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Electric Bills Based on Income is California’s Latest Way to Tax the Rich

Electric Bills Based on Income

Electric Bills Based on Income

Most of the time, people who use more electricity pay more for it. Under a new law, customers of California’s three biggest private utilities will be charged a fixed fee based on their incomes, not just on how much power they use.

The main reason for this plan is to help low-income customers who are getting hit hard by rising energy prices as California moves away from fossil fuels and toward wind and solar power.

In California, the average cost of energy for homes is now $0.27 per kilowatt-hour (kWh). The usual price per kWh in the U.S. is about $0.16. The three biggest private utilities in the state are asking the California Public Utilities Commission to add Income Graduated Fixed Charges (IGFCs) to all of their home rate schedules.

The goal is to pay for all of the fixed costs, such as connecting users to their grids, sending out bills, and reading meters.

Also, they want the fixed fee to cover “the costs of wildfire prevention and vegetation management, reliability improvements, safety, and risk management distribution costs, ongoing distribution operations and maintenance, many regulatory balancing accounts, and various programs and policy mandates through its distribution rates.”

Families with four people fall into one of four income groups: (1) less than $28,000, (2) $28,000 to $69,000, (3) $69,000 to $180,000, and (4) $180,000 or more. Lower-income families already get 30–35% and 18% off their energy rates through the CARE and FERA programs, which are abbreviations for the names of the programs.

The tweet below verifies the news:

So, let’s use the suggested rates for San Diego Gas & Electric to do some rough math. First, the average electric cost for people who don’t have CARE is $156 per month, which is $1,872 per year. Under the new plan, the price of a kWh of energy would go from $0.47 to $0.27, which is a cut of about 42%.

This would mean that people in the lowest income group would spend $1,085 less on electricity each year. By adding $288 in set fees, their bill drops to $1,373, which is almost $500 less than before.

Now, let’s say that people with better incomes use 50 percent more electricity, so their average bill is $234 per month or $2,808 per year.

If they took advantage of the 42 percent rate cut, the amount they pay for the power they use would go down to $1,629 per year. But their set fee of $128 per month adds up to $1,536 per year. This means that the total bill for the year will be $3,165, or $30 more per month.

In fact, if a high-income residential customer’s electric bill is $400 per month or $4800 per year, the fixed fee plan ends up lowering their power bills. Because the rates have gone down, the cost of their energy use has gone down to $2,784. When the $1,536 fixed fee is added, the new bill comes to $4,320 per year. This is a savings of almost $500 per year for a high-income user.

Still, the utilities think that most of the cost of the new fixed rates would be paid for by the 19% of California families that make more than $180,000 per year.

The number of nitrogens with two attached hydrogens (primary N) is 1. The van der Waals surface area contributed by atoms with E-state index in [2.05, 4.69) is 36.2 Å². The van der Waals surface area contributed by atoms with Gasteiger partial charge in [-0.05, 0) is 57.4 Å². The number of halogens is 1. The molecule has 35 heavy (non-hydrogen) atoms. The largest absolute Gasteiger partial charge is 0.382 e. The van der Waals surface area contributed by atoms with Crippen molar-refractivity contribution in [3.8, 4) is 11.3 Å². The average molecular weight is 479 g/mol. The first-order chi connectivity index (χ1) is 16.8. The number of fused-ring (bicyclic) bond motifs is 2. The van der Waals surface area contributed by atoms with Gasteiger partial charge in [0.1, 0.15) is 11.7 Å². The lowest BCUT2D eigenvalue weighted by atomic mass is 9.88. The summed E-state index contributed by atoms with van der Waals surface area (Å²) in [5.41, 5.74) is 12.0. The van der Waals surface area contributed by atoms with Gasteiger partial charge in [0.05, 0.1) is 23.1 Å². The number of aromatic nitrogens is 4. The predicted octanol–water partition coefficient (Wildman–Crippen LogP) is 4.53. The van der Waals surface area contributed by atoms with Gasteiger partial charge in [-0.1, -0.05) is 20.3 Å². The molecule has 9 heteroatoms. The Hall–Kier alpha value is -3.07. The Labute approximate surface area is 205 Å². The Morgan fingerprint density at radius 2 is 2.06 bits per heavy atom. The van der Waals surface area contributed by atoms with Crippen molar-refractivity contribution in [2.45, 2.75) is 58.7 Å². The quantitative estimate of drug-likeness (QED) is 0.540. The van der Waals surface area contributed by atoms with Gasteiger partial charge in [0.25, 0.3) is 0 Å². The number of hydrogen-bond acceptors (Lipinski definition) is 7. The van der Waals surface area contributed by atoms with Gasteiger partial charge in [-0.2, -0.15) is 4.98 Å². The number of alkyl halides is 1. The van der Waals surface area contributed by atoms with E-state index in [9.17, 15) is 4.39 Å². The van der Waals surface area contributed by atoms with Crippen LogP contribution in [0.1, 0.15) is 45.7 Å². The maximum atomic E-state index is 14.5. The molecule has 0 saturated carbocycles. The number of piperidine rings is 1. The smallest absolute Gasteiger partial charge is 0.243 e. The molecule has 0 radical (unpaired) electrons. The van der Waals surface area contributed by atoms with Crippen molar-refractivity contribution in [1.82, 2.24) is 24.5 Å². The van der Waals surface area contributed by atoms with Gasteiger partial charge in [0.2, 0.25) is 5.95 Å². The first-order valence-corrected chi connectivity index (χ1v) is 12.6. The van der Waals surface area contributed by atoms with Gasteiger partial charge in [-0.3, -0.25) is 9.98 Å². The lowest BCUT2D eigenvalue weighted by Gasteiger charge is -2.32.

The power firms say that lowering the price per kWh will make people more likely to add more electricity to their homes and switch to electric cars. This would help solve the problem of climate change, which is caused by the increase of greenhouse gases in the atmosphere that comes from burning fossil fuels like natural gas.

But the way rates are set up now, prices go up as customers use more energy. This strongly encourages residents to use less electricity. In fact, California is 50th out of 51 U.S. states in the amount of energy used by homes.

The lower flat rate per kWh in the new plan will make customers less likely to save energy, which will make it harder for the state government to reach its goal of reducing greenhouse gas emissions. Also, the state’s already shaky power grid will be stressed even more by the growing need for energy, which could lead to more brownouts and blackouts.

Also, the value of the money that millions of Californians have already put into making their homes more energy efficient will go down. For example, think about a customer with a high income who has put in better insulation, bought energy-efficient appliances, or even put in a solar energy system and cut his monthly power bill to $50. His energy costs are now $600 a year.

Because his rates went down by 42%, he now charges $348 per year, but the total set fee is still $1,536. That makes his bill more than triple, to $1,884 a year.

One more thing to think about is how power companies would know how much money their customers make. The energy companies want this information from the state government. But getting such information from one place to another and keeping it safe would be a bureaucratic nightmare and raise serious privacy issues.

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As a last point, California’s high tax rates are forcing many people with high incomes to leave the state. This new plan to set fixed energy rates based on income will add fuel to the fire since it is mostly just another tax on high-income earners who are already fed up.

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